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State v. Longo

Decided: March 1, 1945.


On writ of error to the Hudson County Court of Quarter Sessions.

For the plaintiff in error, Raymond Chasan.

For the defendant in error, William George and Frank G. Schlosser.

Before Brogan, Chief Justice, and Justices Donges and Perskie.


The opinion of the court was delivered by

DONGES, J. Plaintiff in error was convicted of crime in the Hudson County Court of Quarter Sessions and by this

writ of error seeks a review of that conviction. The criminal conduct charged against him is that he and another, being employees of the Commissioner of Registration and Superintendent of Elections of Hudson County, caused certain voting records pertaining to primary election votes cast by the plaintiff in error, which records were lodged in the office of the Commissioner of Registration, to be altered. The other accused admitted his part in the occurrence. The state contended at the trial that the voting record of Longo for the primary election of 1941 had been marked "Rep," indicating the casting of a vote in the Republican party primary and that Longo and his associate had altered this to "Dem," to indicate voting in the Democratic Primary, because the record of having cast a Republican ballot might be embarrassing to plaintiff in error in his attempt to seek appointment to a certain public office which might normally be expected to go to a Democrat. Subsequently, according to the evidence produced by the state, a superior officer, learning of what had occurred, changed the record back to "Rep." In any event it is apparent from the testimony and the exhibits that an erasure in the voting record was in fact made.

The conduct alleged by the state to be criminal is made the basis of three counts in the indictment. Apparently the first count charges a violation of R.S. 19:34-1, the second count also charges a violation of R.S. 19:34-1, and the third count is worded so as to charge a violation of R.S. 2:132-1.

The first point urged by the plaintiff in error is that the judgment of conviction should be reversed because the indictment upon which it is based, and each count thereof, fails to charge a crime. This contention was first made in the court below on the motion in arrest of judgment following the finding of guilty by the jury. There was no motion made to quash the indictment, so the plaintiff in error can prevail upon his present contention only if the indictment charges no crime at all in any of its counts. It makes no difference if the indictment is so worded that one or two counts would or should have been stricken upon a motion to quash. The verdict and judgment of guilty being a general one the conviction must be sustained if any of the counts sufficiently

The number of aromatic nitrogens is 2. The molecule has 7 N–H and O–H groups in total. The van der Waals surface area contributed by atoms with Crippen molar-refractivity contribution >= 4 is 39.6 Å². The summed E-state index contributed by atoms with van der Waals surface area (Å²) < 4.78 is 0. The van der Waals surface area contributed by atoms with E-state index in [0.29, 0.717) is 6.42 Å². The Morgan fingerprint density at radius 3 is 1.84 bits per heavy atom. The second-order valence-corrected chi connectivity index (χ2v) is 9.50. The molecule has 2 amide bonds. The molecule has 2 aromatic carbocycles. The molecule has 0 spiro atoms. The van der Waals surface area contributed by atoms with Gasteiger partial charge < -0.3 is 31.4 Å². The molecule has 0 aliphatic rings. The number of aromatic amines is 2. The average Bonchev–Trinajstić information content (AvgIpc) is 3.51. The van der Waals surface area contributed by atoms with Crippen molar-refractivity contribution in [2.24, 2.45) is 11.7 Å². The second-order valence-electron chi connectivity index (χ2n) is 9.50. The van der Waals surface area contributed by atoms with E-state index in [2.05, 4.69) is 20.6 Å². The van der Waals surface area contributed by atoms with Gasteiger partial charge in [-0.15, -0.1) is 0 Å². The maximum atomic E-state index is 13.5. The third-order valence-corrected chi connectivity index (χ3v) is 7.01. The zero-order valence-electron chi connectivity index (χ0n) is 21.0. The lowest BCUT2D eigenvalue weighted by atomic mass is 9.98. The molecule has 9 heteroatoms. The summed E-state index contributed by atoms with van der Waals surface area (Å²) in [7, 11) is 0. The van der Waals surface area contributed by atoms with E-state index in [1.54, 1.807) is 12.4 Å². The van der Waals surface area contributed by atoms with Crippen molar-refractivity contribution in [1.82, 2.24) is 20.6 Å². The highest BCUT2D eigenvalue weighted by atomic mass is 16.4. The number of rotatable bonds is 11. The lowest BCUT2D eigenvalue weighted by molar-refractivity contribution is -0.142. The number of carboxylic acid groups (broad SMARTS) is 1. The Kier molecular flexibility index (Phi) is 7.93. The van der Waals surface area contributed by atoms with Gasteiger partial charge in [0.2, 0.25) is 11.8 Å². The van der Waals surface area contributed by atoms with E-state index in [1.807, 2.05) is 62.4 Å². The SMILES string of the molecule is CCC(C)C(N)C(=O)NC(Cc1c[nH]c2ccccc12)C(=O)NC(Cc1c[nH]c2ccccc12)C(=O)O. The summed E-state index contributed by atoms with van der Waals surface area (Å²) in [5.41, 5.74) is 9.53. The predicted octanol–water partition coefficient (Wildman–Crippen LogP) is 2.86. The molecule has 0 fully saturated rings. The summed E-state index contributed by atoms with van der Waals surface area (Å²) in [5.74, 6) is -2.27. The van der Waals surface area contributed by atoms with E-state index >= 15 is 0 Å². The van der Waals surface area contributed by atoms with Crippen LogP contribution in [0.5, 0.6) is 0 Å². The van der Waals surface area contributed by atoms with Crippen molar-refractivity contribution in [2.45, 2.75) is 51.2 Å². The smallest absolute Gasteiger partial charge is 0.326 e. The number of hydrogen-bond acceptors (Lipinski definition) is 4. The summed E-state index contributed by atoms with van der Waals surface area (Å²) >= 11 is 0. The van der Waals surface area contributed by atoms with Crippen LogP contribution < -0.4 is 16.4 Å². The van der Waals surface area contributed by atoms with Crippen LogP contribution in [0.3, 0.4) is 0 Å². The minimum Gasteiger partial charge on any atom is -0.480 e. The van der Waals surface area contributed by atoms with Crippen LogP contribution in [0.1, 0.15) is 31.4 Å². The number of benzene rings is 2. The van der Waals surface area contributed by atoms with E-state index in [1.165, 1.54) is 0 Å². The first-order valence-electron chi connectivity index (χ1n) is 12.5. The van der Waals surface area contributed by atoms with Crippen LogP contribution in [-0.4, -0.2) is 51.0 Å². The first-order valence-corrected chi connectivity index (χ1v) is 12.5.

charges an offense. As was said by Chancellor Walker, speaking for the Court of Errors and Appeals, in State v. Huggins, 84 N.J.L. 254:

"Where there are several counts in an indictment, each charging a distinct crime, a general verdict of guilty amounts to a conviction of each separate offense, and even if the verdict cannot be supported as to one or more of the crimes charged, it would be an anomaly and a grave defect of criminal justice, if an entire reversal were necessitated, because, while conviction on one or more of the counts was legal, there nevertheless had to be a reversal on another or other counts. Such a conviction will be upheld if there be a good count describing the offense."

We deem it unnecessary to consider, therefore, whether or not the first and second counts sufficiently charge a violation of the statute or whether the proofs would sustain a conviction thereunder, because we are of the opinion that the third count clearly charges a criminal offense and further that there was evidence adduced in support of such charge. This count charged that the defendants, on or about January 20th, 1942, "with intent to prejudice some other person or persons to the Grand Inquest unknown, did unlawfully and falsely alter, forge and counterfeit divers records and other authentic matter of a public nature, &c."

The statute, R.S. 2:132-1, declares to be guilty of a misdemeanor, "Any person who, with intent to prejudice, injure, damage or defraud any other person shall:

" a. Falsely make, alter, forge or counterfeit, or cause, counsel, hire, command or procure to be falsely made, altered, forged or counterfeited, or willingly act or assist in the false making, altering, forging or counterfeiting

"1. Any record or other authentic matter of a public nature, character, letters patent, deed, lease, writing sealed, will, testament, annuity, bond, bill, writing obligatory, bank bill or note, United States treasury note, check, draft, bill of exchange, or promissory note for the payment of money, or * * *."

The contention of the plaintiff in error is that the indictment is defective because it alleges the alteration of a voting

record, an instrument wholly incapable of supporting a civil suit or defeating the civil suit of another, to his financial damage, injury or prejudice. It is argued that the statute above quoted denounces ...

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